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5 definitions found
 for disdain
From The Collaborative International Dictionary of English v.0.48 :

  Disdain \Dis*dain"\ (?; 277), n. [OE. desdain, disdein, OF.
     desdein, desdaing, F. d['e]dain, fr. the verb. See Disdain,
     v. t.]
     1. A feeling of contempt and aversion; the regarding anything
        as unworthy of or beneath one; scorn.
        [1913 Webster]
  
              How my soul is moved with just disdain! --Pope.
        [1913 Webster]
  
     Note: Often implying an idea of haughtiness.
           [1913 Webster]
  
                 Disdain and scorn ride sparkling in her eyes.
                                                    --Shak.
           [1913 Webster]
  
     2. That which is worthy to be disdained or regarded with
        contempt and aversion. [Obs.]
        [1913 Webster]
  
              Most loathsome, filthy, foul, and full of vile
              disdain.                              --Spenser.
        [1913 Webster]
  
     3. The state of being despised; shame. [Obs.] --Shak.
  
     Syn: Haughtiness; scorn; contempt; arrogance; pride. See
          Haughtiness.
          [1913 Webster]

From The Collaborative International Dictionary of English v.0.48 :

  Disdain \Dis*dain"\ (?; 277), v. t. [imp. & p. p. Disdained;
     p. pr. & vb. n. Disdaining.] [OE. disdainen, desdainen, OF.
     desdeigner, desdaigner, F. d['e]daigner; des- (L. dis-) +
     daigner to deign, fr. L. dignari to deem worthy. See
     Deign.]
     1. To think unworthy; to deem unsuitable or unbecoming; as,
        to disdain to do a mean act.
        [1913 Webster]
  
              Disdaining . . . that any should bear the armor of
              the best knight living.               --Sir P.
                                                    Sidney.
        [1913 Webster]
  
     2. To reject as unworthy of one's self, or as not deserving
        one's notice; to look with scorn upon; to scorn, as base
        acts, character, etc.
        [1913 Webster]
  
              When the Philistine . . . saw David, he disdained
              him; for he was but a youth.          --1 Sam. xvii.
                                                    42.
        [1913 Webster]
  
              'T is great, 't is manly to disdain disguise.
                                                    --Young.
  
     Syn: To contemn; despise; scorn. See Contemn.
          [1913 Webster]

From The Collaborative International Dictionary of English v.0.48 :

  Disdain \Dis*dain"\, v. i.
     To be filled with scorn; to feel contemptuous anger; to be
     haughty.
     [1913 Webster]
  
           And when the chief priests and scribes saw the marvels
           that he did . . . they disdained.        --Genevan
                                                    Testament
                                                    (Matt. xxi.
                                                    15).
     [1913 Webster]

From WordNet (r) 3.0 (2006) :

  disdain
      n 1: lack of respect accompanied by a feeling of intense
           dislike; "he was held in contempt"; "the despite in which
           outsiders were held is legendary" [syn: contempt,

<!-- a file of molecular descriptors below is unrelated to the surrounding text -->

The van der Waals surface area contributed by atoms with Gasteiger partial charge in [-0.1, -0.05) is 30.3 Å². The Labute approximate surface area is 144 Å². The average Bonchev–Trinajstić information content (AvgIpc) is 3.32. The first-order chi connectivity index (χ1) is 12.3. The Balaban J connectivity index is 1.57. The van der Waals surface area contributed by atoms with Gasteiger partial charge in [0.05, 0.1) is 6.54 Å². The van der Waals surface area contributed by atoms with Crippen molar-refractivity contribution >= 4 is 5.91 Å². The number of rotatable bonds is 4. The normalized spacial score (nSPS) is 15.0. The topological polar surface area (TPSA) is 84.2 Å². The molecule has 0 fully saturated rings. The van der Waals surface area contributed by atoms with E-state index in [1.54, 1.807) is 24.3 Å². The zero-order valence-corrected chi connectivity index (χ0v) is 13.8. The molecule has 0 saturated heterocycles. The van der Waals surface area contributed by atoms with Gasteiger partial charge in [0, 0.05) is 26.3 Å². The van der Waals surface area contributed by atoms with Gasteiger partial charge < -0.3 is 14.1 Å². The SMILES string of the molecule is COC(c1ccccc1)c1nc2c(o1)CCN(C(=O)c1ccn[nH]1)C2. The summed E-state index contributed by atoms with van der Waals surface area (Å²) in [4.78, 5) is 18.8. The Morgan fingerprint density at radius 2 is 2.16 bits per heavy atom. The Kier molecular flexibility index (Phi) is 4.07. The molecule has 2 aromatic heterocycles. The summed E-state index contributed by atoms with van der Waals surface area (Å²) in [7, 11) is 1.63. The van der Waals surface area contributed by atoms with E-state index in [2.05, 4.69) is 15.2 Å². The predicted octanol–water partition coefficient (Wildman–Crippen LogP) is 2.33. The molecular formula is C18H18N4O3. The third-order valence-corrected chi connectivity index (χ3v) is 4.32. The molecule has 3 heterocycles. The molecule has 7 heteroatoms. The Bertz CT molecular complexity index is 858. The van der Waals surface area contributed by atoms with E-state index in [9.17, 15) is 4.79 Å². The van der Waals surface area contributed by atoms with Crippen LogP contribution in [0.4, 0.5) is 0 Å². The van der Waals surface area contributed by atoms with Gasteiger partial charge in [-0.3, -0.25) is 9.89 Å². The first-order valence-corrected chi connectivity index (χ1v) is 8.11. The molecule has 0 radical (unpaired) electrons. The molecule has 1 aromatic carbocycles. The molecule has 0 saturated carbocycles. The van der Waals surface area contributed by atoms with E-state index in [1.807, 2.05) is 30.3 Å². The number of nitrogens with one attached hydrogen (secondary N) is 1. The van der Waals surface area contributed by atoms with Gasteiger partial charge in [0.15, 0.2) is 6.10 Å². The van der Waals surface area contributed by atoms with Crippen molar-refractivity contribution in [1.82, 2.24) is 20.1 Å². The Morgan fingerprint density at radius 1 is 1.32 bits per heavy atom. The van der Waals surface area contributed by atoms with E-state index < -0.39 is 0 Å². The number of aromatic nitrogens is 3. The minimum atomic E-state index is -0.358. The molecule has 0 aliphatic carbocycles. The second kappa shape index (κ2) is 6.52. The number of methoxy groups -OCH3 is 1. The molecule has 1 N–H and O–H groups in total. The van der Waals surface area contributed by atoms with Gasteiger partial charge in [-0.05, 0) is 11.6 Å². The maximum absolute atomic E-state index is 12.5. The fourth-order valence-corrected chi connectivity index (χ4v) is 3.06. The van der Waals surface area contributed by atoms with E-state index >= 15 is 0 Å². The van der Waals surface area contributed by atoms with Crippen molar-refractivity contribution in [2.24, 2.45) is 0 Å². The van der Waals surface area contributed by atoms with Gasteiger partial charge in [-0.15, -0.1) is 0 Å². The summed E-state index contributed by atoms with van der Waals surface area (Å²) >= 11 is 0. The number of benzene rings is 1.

disdain, scorn, despite]
      2: a communication that indicates lack of respect by patronizing
         the recipient [syn: condescension, disdain, patronage]
      v 1: look down on with disdain; "He despises the people he has
           to work for"; "The professor scorns the students who don't
           catch on immediately" [syn: contemn, despise, scorn,
           disdain]
      2: reject with contempt; "She spurned his advances" [syn:
         reject, spurn, freeze off, scorn, pooh-pooh,
         disdain, turn down]

From Moby Thesaurus II by Grady Ward, 1.0 :

  152 Moby Thesaurus words for "disdain":
     abhor, abjure, airs, antipathetic, antipathy, aristocratic disdain,
     arrogance, arrogant, audacity, averse, aversion, be above,
     be contemptuous of, bold front, boldness, brash bearing, brashness,
     brassiness, bravado, brazenness, brush aside, bumptiousness,
     care nothing for, cavalier, cavalierness, cheekiness, chuck,
     chuck out, clannishness, cliquishness, cockiness, contemn,
     contempt, contemptuousness, contradict, contumeliousness,
     contumely, daring, daringness, decline, defial, defiance, defying,
     denigrate, deny, deprecate, depreciate, deride, derision, despisal,
     despise, despising, despite, disapprove, discard, disclaim,
     discommend, discount, disdainful, disdainfulness, dismiss, disown,
     disparage, disparagement, dispraise, disprize, disregard, disvalue,
     dump on, except, exclude, exclusiveness, feel contempt for,
     feel superior to, flout, forswear, fuss, haughtiness, haughty,
     hauteur, high-and-mighty, hold beneath one, hold cheap,
     hold in contempt, hold in derision, ignore, impertinence,
     impudence, insolence, insolent, insult, laugh at, laugh to scorn,
     loftiness, look down upon, lordly, misprize, morgue, overbearing,
     pass by, pass up, pertness, pick and choose, push aside, put down,
     rank low, rebuff, recant, refuse, refuse to consider, reject,
     rejecting, renounce, repel, repudiate, repulse, ridicule,
     sauciness, scoff at, scorn, scornfulness, scorning, scout,
     scouting, set at defiance, set at naught, shove away, slight,
     slight over, sneer at, sneeze at, sniff at, sniffiness,
     snobbishness, snootiness, snort at, snottiness, sovereign contempt,
     spurn, spurning, supercilious, superciliousness, superior,
     think nothing of, throw away, throw out, toploftiness,
     treat with contempt, turn away, turn out, unsympathetic, waive
  
  

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